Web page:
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OMM Question of the Day: Left neck pain

Osmosis Team
Published on Nov 10, 2021. Updated on Nov 9, 2021.

Today's OMM question involves a 28-year-old woman who was recently brought to the emergency department with six days of neck pain and arm numbness. MRI of the cervical spine shows a minimal herniation of the nucleus pulposus below the C7 vertebra. What is the correct treatment for this patient's symptoms? 

A 28-year-old woman presents to the emergency department with six days of neck pain and arm numbness. She describes the neck pain as a sharp sensation localized to her lower left neck and clavicle and without radiation. Her past medical history is non-contributory, and she takes no medications. Her vital signs are within normal limits. On physical examination, her left first rib does not move fully during exhalation. Reflexes are 2/4 at the left biceps, brachioradialis and triceps. There is decreased sensation at the left lateral arm and forearm. Muscle strength in finger flexors, and wrist flexors and extensors is 5/5 on the left. MRI of the cervical spine shows a minimal herniation of the nucleus pulposus below the C7 vertebra. Which of the following is the correct treatment for this patient’s symptoms?

A. Corticosteroid injection of facet joint at C7-T1

B. Anterior cervical discectomy and fusion at C7-T1

C. Physical therapy

D. Supine high-velocity low-amplitude (HVLA) thrust at the 1st rib on exhalation

E. Oral naproxen

Scroll down for the correct answer!


The correct answer to today's OMM Question is...

D. Supine high-velocity low-amplitude (HVLA) thrust at the 1st rib on exhalation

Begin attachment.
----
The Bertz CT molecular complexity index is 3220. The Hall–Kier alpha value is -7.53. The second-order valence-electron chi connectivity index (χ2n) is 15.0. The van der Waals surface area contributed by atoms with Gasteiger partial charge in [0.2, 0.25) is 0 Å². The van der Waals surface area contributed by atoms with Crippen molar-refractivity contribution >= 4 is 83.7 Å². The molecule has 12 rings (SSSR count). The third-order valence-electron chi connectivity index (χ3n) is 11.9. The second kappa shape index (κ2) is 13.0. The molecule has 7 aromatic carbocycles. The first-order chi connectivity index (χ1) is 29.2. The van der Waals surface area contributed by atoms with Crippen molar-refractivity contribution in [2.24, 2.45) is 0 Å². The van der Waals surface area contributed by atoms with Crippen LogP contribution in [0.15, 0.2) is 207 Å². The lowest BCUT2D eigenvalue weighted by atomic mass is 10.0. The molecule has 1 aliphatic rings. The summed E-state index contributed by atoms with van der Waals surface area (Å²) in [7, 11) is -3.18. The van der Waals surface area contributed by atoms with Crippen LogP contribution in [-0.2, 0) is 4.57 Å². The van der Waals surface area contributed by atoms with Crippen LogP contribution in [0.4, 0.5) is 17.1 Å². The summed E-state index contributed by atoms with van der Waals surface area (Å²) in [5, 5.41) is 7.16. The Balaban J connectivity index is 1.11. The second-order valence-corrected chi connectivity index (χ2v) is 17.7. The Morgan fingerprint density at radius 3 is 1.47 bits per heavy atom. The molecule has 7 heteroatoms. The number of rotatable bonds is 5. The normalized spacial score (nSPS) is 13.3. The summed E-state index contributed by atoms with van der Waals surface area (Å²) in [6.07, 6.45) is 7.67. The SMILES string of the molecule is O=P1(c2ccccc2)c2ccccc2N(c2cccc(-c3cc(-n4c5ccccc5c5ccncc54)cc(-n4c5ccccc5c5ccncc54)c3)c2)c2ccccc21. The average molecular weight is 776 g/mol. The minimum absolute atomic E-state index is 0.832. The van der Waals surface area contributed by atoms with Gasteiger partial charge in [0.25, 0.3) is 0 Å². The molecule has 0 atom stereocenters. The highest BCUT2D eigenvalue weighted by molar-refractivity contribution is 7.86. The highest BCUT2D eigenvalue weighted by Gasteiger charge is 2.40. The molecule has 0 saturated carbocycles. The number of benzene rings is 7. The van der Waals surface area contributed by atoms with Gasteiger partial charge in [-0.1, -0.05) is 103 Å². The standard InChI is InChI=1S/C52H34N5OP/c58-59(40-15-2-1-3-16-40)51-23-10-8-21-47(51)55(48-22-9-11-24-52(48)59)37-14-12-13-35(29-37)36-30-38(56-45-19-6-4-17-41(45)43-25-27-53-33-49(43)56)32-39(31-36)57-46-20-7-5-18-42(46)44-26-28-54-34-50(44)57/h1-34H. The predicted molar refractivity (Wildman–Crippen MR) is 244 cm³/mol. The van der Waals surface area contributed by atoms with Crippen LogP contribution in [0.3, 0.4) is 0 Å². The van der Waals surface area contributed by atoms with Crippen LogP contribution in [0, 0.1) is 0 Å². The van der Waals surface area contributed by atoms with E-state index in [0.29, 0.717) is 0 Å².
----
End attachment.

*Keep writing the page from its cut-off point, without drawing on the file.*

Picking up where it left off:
Before we get to the Main Explanation, let's look at the incorrect answer explanations. Skip to the bottom if you want to see the correct answer right away!

Incorrect answer explanations

The incorrect answers to today's OMM Question are...

A. Corticosteroid injection of facet joint at C7-T1

This patient’s MRI does not mention any spinal stenosis or facet hypertrophy.

B. Anterior cervical discectomy and fusion at C7-T1

Although she has a herniated nucleus pulposus, it is mild and asymptomatic. Symptoms from this would affect the C8 nerve dermatome (5th digit and medial forearm), not the C5-C6 dermatome.

C. Physical therapy

Although this could potentially help, there is an obvious somatic dysfunction of the 1st rib. Treating that first may completely resolve her symptoms.

E. Oral naproxen

This could potentially help if there were obvious signs of nerve root irritation. However, this patient’s symptoms are likely related to her 1st rib dysfunction which should be treated first.

Main Explanation

Thoracic outlet dysfunctions can cause signs and symptoms mimicking cervical spine pathologies. 1st rib somatic dysfunctions can contribute to thoracic outlet dysfunctions, and can be easily treated with muscle energy, HVLA, and other techniques. Remembering the dermatomes and corresponding muscles can help differentiate between cervical spinal cord pathologies and more peripheral causes of neuropathy/radiculopathy. This patient has issues in her C5-C6 dermatome, and the mild herniated nucleus pulposus does not explain these symptoms (it would affect the C8 dermatome and muscles).

Treatment of 1st rib dysfunction with HVLA can be performed in a supine, prone or seated position. For the supine position, sidebend their head/neck toward the dysfunction side and rotate away. Engage the 1st rib with your second MCP and direct a caudal and medial thrust to the 1st rib at the end of exhalation. For this patient’s left-sided 1st rib dysfunction, she should be sidebent left and rotated right.

Major Takeaway

Treatment of 1st rib inhalation dysfunctions in the supine position involves sidebending the head/neck toward and rotating it away from the dysfunction side. The physician then thrusts with the 2nd MCP into the 1st rib at the end of exhalation.

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